- How difficult would it be to classify?
The first look it is specific to niche keywords. Remember that you are looking at rare search queries. Some of these queries may have more popular (yet still niche) counterparts and others may just be wrong (i.e. misspellings).
To illustrate, a better word to target than “DIY soap sheets” might be “how to make soap paper”, the latter has a higher search volume. Keywords Explorer reports this via the Parent Topic column to the right of a given keyword.
And there is no point in targeting something like “nivia soap”. Obviously, that’s a spelling mistake.
The second aspect, the search intent, it’s about learning what Google recognizes as the dominant motive behind search. In simple terms, it is typically one of three:
- Learn – If most of the pages focus on explaining things: guides, tutorials, reviews, comparisons, etc.
- Buy – If most of the pages directly offer products: product pages, product category pages, landing pages, etc.
- Visit a website or place – More often than not, the keywords will contain the name of the product, brand or place.
If you can match the search intent and it makes sense for your website, then your keyword is probably a good choice. But be sure to optimize your content for search intent as well.
If you can’t match the search intent or it doesn’t make sense for your website, then it’s probably best not to target your keyword just yet.
To illustrate, the keyword “cupcake soap” has clear transactional intent, with only product pages in the top 10. So your best bet to rank for this keyword is probably with a page that offers cupcake soaps.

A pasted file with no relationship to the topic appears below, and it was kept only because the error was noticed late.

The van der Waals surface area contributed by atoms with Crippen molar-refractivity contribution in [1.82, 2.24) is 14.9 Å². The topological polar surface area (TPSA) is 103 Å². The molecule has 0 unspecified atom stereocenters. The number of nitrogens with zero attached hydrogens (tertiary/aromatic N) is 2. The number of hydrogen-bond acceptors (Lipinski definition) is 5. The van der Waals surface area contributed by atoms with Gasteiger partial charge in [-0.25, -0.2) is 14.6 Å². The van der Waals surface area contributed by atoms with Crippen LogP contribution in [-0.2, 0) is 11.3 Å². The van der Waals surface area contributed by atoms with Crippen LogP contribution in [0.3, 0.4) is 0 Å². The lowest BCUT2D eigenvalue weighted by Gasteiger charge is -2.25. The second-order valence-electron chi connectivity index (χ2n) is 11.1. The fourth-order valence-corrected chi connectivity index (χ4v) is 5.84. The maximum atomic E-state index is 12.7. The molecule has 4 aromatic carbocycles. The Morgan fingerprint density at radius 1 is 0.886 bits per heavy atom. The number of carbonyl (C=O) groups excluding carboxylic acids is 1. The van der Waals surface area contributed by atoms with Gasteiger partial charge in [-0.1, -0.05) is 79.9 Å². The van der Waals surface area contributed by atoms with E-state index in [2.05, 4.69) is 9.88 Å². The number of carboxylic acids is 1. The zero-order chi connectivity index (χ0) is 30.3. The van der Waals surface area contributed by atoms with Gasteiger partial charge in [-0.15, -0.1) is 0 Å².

The third aspect, the estimation of keyword difficulty, derives from the fact that multiple factors can constitute ranking difficulties.
You can filter keywords where competitors have a strong backlink profile using the KD filter (as shown in step #2). For example, we estimate that to rank in the top 10 for “why antibacterial soap is banned”, you’ll need backlinks from ~123 websites. This is a difficult keyword to rank for, especially for new websites.
Judging keyword difficulty via KD is sufficient in most cases. But if you want a deeper assessment, look for these things:
- Popular brands on the SERP – Results from famous and trusted brands are something users expect in search results. Google is aware of this.
- EDGE themes – Topics like health, finance and safety will be difficult, if not impossible, for a website lacking authority and content written by people with no real experience to categorize.
- Content quality – If you can’t add anything useful and original to the information that Google already “recommends” on the SERPs, you may have a harder time ranking. Make sure you can create useful, trusted, and people-focused content.
- See if the higher ranking pages are targeting the keyword – If no one deals directly with the topic, Google may show pages it deems relevant. Those pages may come from high authority websites and you could leverage them by directly covering the keyword.
Find out more: Keyword Difficulty: How to estimate your chances of ranking
If you know of a website that caters to a specific niche, you can use that site for keyword research as well.
To do this, paste the website URL into Ahrefs Site Explorer and adjust the filters to find what you need.
For example, a website like mechanicalkeyboards.com can be a goldmine for keywords in the mechanical keyboard niche: nearly 5,000 keywords with volume of 100-1000 and KD as low as 10.
Would you like to know more? Check out our other resources:
Do you have questions? ping me on Twitter.